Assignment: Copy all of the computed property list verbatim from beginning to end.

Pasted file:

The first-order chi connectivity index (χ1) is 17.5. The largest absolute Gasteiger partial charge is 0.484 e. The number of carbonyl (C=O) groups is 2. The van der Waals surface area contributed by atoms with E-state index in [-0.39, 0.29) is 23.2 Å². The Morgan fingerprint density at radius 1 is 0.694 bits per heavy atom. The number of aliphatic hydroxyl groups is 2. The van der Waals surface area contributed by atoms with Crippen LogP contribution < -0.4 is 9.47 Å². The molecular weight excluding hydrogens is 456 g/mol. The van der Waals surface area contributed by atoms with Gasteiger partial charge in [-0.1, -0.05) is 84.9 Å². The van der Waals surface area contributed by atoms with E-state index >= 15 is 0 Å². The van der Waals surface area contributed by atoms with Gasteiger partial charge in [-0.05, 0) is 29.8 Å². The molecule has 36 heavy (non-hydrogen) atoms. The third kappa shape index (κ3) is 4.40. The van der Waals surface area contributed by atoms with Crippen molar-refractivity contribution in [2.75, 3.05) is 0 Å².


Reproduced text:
The first-order chi connectivity index (χ1) is 17.5. The largest absolute Gasteiger partial charge is 0.484 e. The number of carbonyl (C=O) groups is 2. The van der Waals surface area contributed by atoms with E-state index in [-0.39, 0.29) is 23.2 Å². The Morgan fingerprint density at radius 1 is 0.694 bits per heavy atom. The number of aliphatic hydroxyl groups is 2. The van der Waals surface area contributed by atoms with Crippen LogP contribution < -0.4 is 9.47 Å². The molecular weight excluding hydrogens is 456 g/mol. The van der Waals surface area contributed by atoms with Gasteiger partial charge in [-0.1, -0.05) is 84.9 Å². The van der Waals surface area contributed by atoms with E-state index >= 15 is 0 Å². The van der Waals surface area contributed by atoms with Gasteiger partial charge in [-0.05, 0) is 29.8 Å². The molecule has 36 heavy (non-hydrogen) atoms. The third kappa shape index (κ3) is 4.40. The van der Waals surface area contributed by atoms with Crippen molar-refractivity contribution in [2.75, 3.05) is 0 Å².